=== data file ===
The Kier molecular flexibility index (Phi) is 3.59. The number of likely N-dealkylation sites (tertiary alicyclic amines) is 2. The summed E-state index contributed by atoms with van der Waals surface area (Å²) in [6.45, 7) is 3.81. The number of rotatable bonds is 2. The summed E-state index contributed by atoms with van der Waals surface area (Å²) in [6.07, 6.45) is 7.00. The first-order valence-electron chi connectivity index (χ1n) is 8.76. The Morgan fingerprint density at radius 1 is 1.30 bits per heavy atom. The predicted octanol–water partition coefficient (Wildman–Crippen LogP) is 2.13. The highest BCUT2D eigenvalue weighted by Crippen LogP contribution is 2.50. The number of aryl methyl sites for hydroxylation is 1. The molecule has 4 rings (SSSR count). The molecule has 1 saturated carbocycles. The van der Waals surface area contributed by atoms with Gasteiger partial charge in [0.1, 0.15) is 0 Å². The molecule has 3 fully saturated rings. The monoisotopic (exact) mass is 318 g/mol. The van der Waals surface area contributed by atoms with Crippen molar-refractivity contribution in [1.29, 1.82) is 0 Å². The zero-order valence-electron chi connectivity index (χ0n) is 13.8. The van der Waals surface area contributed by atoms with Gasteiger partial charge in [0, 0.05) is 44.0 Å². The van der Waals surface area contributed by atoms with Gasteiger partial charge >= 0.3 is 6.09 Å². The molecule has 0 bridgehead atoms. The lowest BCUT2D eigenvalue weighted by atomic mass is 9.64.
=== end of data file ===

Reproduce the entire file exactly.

The Kier molecular flexibility index (Phi) is 3.59. The number of likely N-dealkylation sites (tertiary alicyclic amines) is 2. The summed E-state index contributed by atoms with van der Waals surface area (Å²) in [6.45, 7) is 3.81. The number of rotatable bonds is 2. The summed E-state index contributed by atoms with van der Waals surface area (Å²) in [6.07, 6.45) is 7.00. The first-order valence-electron chi connectivity index (χ1n) is 8.76. The Morgan fingerprint density at radius 1 is 1.30 bits per heavy atom. The predicted octanol–water partition coefficient (Wildman–Crippen LogP) is 2.13. The highest BCUT2D eigenvalue weighted by Crippen LogP contribution is 2.50. The number of aryl methyl sites for hydroxylation is 1. The molecule has 4 rings (SSSR count). The molecule has 1 saturated carbocycles. The van der Waals surface area contributed by atoms with Gasteiger partial charge in [0.1, 0.15) is 0 Å². The molecule has 3 fully saturated rings. The monoisotopic (exact) mass is 318 g/mol. The van der Waals surface area contributed by atoms with Crippen molar-refractivity contribution in [1.29, 1.82) is 0 Å². The zero-order valence-electron chi connectivity index (χ0n) is 13.8. The van der Waals surface area contributed by atoms with Gasteiger partial charge in [0, 0.05) is 44.0 Å². The van der Waals surface area contributed by atoms with Gasteiger partial charge >= 0.3 is 6.09 Å². The molecule has 0 bridgehead atoms. The lowest BCUT2D eigenvalue weighted by atomic mass is 9.64.